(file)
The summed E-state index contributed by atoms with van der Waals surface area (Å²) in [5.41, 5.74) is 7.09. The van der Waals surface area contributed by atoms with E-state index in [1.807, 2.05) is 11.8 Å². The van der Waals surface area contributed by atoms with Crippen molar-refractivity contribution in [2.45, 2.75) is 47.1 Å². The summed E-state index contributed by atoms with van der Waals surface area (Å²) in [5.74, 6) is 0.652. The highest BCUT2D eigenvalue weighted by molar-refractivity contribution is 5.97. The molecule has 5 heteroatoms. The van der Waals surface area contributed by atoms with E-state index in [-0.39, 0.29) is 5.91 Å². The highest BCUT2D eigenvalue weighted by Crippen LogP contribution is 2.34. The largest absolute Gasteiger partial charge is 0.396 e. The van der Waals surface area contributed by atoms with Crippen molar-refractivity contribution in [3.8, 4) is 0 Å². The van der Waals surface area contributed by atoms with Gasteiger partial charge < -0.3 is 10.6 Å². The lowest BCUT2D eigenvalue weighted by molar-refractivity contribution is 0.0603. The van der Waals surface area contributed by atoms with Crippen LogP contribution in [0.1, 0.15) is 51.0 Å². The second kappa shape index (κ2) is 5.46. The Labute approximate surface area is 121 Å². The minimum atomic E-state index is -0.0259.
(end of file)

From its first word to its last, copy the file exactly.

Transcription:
The summed E-state index contributed by atoms with van der Waals surface area (Å²) in [5.41, 5.74) is 7.09. The van der Waals surface area contributed by atoms with E-state index in [1.807, 2.05) is 11.8 Å². The van der Waals surface area contributed by atoms with Crippen molar-refractivity contribution in [2.45, 2.75) is 47.1 Å². The summed E-state index contributed by atoms with van der Waals surface area (Å²) in [5.74, 6) is 0.652. The highest BCUT2D eigenvalue weighted by molar-refractivity contribution is 5.97. The molecule has 5 heteroatoms. The van der Waals surface area contributed by atoms with E-state index in [-0.39, 0.29) is 5.91 Å². The highest BCUT2D eigenvalue weighted by Crippen LogP contribution is 2.34. The largest absolute Gasteiger partial charge is 0.396 e. The van der Waals surface area contributed by atoms with Crippen molar-refractivity contribution in [3.8, 4) is 0 Å². The van der Waals surface area contributed by atoms with Gasteiger partial charge < -0.3 is 10.6 Å². The lowest BCUT2D eigenvalue weighted by molar-refractivity contribution is 0.0603. The van der Waals surface area contributed by atoms with Crippen LogP contribution in [0.1, 0.15) is 51.0 Å². The second kappa shape index (κ2) is 5.46. The Labute approximate surface area is 121 Å². The minimum atomic E-state index is -0.0259.